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Open That Bottle with Nick Suche

Growing up in Calgary, Nick Suche’s first job was at Joey’s Seafood as a dishwasher, and he'd work in restaurants each summer, until moving out east for a Bachelor of Commerce degree at Dalhousie in Halifax.

The program included work experience, and he loved his six months in Australia and again in Copenhagen, but on returning to Calgary he had no obvious career. “I had a degree, but no idea what I wanted to do,” he says, “so I did door-to-door sales, which was challenging, but teaches you a lot of skills.”

After a year Suche was ready to move on. He'd saved some money, and started traveling - and at the same time started a digital design business, teaching himself about websites and branding. Having seen other great cities, he was intent on leaving Calgary when he came back, so it was serendipitous that as he was preparing to go, his design business started picking up, and he decided to stay.

“I ran that business for about eight years, but I missed hospitality,” he explains. “There is something about the hustle and the energy that got me hooked. I wanted to do something like I’d seen in Berlin - dark, intimate bars for small groups of people.” Taste Restaurant was closing, and he purchased the assets, planning to design and redevelop it himself. “It was incredibly rewarding to see a space and a vision come to life - more so than I’d experienced in the digital design world,” he says.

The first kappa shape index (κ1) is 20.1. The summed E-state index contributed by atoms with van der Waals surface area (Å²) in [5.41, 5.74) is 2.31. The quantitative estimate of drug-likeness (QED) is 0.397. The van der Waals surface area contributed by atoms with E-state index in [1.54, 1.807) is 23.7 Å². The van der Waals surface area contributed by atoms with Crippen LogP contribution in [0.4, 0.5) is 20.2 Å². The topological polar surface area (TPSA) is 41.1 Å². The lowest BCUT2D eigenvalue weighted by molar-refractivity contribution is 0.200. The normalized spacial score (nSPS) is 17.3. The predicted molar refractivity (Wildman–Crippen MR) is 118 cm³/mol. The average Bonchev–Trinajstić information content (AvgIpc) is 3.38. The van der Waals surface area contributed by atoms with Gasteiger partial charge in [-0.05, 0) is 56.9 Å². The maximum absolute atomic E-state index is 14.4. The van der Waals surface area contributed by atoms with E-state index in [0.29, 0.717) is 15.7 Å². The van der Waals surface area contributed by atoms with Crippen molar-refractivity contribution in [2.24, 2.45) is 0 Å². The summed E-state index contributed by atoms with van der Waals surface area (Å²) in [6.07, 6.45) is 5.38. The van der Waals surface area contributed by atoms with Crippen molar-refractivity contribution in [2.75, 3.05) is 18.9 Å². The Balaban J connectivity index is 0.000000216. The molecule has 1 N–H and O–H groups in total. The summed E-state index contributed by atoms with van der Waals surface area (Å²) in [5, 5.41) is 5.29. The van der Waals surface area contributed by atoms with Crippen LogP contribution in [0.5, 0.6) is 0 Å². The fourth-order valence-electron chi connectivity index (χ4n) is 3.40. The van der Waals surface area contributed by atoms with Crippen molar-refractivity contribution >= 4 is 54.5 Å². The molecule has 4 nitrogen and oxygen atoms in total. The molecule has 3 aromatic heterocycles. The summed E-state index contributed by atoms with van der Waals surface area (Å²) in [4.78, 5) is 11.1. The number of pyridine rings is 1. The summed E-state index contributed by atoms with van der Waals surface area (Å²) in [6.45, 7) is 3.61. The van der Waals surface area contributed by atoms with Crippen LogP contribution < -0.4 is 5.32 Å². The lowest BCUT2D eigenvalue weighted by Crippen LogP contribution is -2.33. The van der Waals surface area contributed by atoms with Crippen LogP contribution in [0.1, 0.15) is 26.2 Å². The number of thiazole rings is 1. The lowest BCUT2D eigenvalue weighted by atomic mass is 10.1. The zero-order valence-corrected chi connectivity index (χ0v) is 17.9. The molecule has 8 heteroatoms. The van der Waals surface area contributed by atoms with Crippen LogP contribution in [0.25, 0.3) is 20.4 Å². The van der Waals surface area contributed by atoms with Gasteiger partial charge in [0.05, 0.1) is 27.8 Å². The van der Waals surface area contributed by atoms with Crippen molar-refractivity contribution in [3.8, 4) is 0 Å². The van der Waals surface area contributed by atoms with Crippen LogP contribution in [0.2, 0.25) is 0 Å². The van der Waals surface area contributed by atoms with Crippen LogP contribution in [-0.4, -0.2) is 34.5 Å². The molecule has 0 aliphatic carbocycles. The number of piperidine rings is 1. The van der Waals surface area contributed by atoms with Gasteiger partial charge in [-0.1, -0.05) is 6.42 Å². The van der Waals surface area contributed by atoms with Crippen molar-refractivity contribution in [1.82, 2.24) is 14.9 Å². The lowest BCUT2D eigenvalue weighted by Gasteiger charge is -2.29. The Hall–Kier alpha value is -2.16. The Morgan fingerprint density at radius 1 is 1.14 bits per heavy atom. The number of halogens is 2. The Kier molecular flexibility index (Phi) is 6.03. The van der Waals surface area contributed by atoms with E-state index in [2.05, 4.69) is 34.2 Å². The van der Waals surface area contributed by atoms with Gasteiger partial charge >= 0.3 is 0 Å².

Shelter opened in 2017, and it was a couple of years before Suche approached Chef Jenny Kang about working together on something bigger. “For Orchard, I had a clear vision, and we worked with a lovely designer, Kayla Browne from Bold Workshop, to make that space a reality. I’m on the conceptual side, my strength lies in developing the experience, and I need talented people to make it happen,” he adds. “We work with experts to breathe life into them.” It was a great success, despite the launch almost coinciding with Covid, something not in his business plan.

One of Shelter’s rotating pop-up chefs, Mikko Tamarra, is now chef at Fortuna’s Row. Trained in Mexican and Peruvian food, he tested his concept at Shelter, and it was such a hit he launched Con Mi Taco. Tamarra wanted to create a higher-end experience, and when Suche was looking at the old Booker’s space, he saw the room behind with enormous skylights, and knew it was too beautiful to let go. “I worked with Meghan Bannon and Tara Marshall at Mera Architecture, and that was by far the largest undertaking we've ever done.”

“I'm looking for the next concept we can add to our portfolio. For a restaurant to work you need the space, the talent, and the deal. Usually, you can find two and have to fit the last little piece into place. There's a couple of spaces I've seen that are quite cool, and there's a couple of chefs. Can we get that deal right where it's going to make sense for us to do it?” We can’t wait! “I can't wait either,” he laughs.

So what is Suche’s special occasion bottle?

“It's a single malt Japanese whisky, and it's very special,” he says. Saburomaru Distillery has been producing whisky for 70 years, and in 2016 started to produce only malt whisky. “This is the first edition, and it's based on tarot cards. It’s 0 The Fool, all about new beginnings. It's very unusual for Japan, which is a very traditional culture, to do something this different.”

“It was given to me by a really close friend at the launch of Fortuna, and it's a thoughtful gift aligning with the direction we're going. I think he got the only two bottles in Alberta, there's only 2,000 bottles globally.”

“We just cracked into it”, Suche laughs. “It's uncharacteristic, as I have this habit of receiving a high-end gift like this that looks gorgeous, and I'll sit on it and wait for the right occasion. And sometimes the right occasion never comes, right? So this is a fantastic gift, and I’m like, let's try some right now, let's do this today.”


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